As part of the Windows 10 Creators Update (see our full review here), Microsoft has added e-reading capabilities to its Edge browser. It’s a bit quirky, given its infancy, but with a bit of practice you can be lounging by the pool with an electronic novel in no time.
The first question you’ll ask: Does it surpass Amazon’s Kindle app. Well, sort of: The Kindle app available for Windows tablets rejected my (correct) Amazon password, a bug that numerous other users have reported. (The Kindle for PC app buried within Amazon’s site works, however).
Edge offers pretty much what you want from an e-reader app anyway: a progress bar, the ability to resume where you left off (mostly), and solid text-formatting options. Reading ebooks is also an opportunity to take full advantage of a detachable Surface tablet, as opposed to a traditional notebook PC.
The Windows Store makes buying ebooks easy
Windows’ ebook-buying process begins with Windows 10’s Store app, which as of the Creators Update adds an ebook store alongside its selection of apps, games, music, and movies. All told, the Store app has evolved into a respectable marketplace.
Not surprisingly, the ebook store looks remarkably like the other categories: At the top of the screen are a few “hero” selections, a handy link to some free classics, and some links to “top” and “featured” books. How many books does Microsoft offer? “Hundreds of thousands,” according to a company representative, with plans to offer New York Times bestsellers as well as other top titles across a range of genres.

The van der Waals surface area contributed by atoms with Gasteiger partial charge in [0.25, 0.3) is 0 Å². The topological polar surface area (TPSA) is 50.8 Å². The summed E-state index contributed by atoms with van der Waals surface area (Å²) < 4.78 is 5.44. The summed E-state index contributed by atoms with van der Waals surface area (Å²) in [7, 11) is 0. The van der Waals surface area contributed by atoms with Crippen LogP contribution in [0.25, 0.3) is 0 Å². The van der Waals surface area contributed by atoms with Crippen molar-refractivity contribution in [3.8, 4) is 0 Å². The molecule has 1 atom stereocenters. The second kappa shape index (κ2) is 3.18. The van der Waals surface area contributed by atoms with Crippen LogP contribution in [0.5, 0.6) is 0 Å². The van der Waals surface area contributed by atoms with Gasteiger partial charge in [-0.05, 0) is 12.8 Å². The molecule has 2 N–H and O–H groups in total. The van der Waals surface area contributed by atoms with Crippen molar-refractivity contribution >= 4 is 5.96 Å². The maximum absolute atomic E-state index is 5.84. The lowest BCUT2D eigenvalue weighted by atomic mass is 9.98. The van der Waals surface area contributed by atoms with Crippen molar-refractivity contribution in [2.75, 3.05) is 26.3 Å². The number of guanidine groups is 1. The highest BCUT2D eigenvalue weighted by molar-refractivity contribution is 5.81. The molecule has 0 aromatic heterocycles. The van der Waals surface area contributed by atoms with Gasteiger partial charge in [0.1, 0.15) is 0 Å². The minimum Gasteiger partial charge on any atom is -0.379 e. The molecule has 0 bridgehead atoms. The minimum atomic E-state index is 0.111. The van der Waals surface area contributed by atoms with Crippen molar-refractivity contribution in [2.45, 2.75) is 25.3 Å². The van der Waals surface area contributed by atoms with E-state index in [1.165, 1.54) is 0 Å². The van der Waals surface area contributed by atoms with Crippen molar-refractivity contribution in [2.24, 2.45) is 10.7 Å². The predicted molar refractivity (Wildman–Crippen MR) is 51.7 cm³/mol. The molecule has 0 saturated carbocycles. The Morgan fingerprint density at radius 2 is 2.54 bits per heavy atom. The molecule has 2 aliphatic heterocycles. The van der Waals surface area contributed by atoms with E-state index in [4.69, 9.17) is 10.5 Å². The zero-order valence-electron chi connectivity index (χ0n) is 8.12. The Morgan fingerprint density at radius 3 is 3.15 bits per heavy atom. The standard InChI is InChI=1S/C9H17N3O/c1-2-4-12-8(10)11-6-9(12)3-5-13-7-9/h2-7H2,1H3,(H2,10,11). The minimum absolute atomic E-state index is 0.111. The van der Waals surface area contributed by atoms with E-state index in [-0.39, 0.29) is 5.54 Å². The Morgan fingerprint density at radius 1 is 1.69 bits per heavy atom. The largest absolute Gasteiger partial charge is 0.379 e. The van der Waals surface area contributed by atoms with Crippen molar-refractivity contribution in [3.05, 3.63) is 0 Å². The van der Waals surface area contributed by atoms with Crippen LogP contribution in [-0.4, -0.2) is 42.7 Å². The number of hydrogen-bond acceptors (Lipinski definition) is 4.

Scroll down, and you’ll see the handiwork of Microsoft’s curators, with collections of different genres and other featured works. Though there’s a search box, you can’t do something as basic as search for “cookbooks.” That term appears in the genre-based collections at the bottom of the main page, however.
As I was writing this in mid-March, Microsoft had not highlighted any sales or discounts, something the company will need to do if it truly wants to compete. My own poking around revealed some price differences between ebooks sold on Kindle vs. the Microsoft Store: Jim Edwards’ Rookie Cooking was $11.69 on Microsoft and $17.09 on Amazon; more popular ebooks like Neal Stephenson’s Seveneves, however, were priced comparably. Amazon competes notoriously hard on price, however, so it’s possible that any discrepancies simply escaped its notice. Disappointingly, some books, like the Harry Potter series, simply weren’t available in the Microsoft Store as of this writing.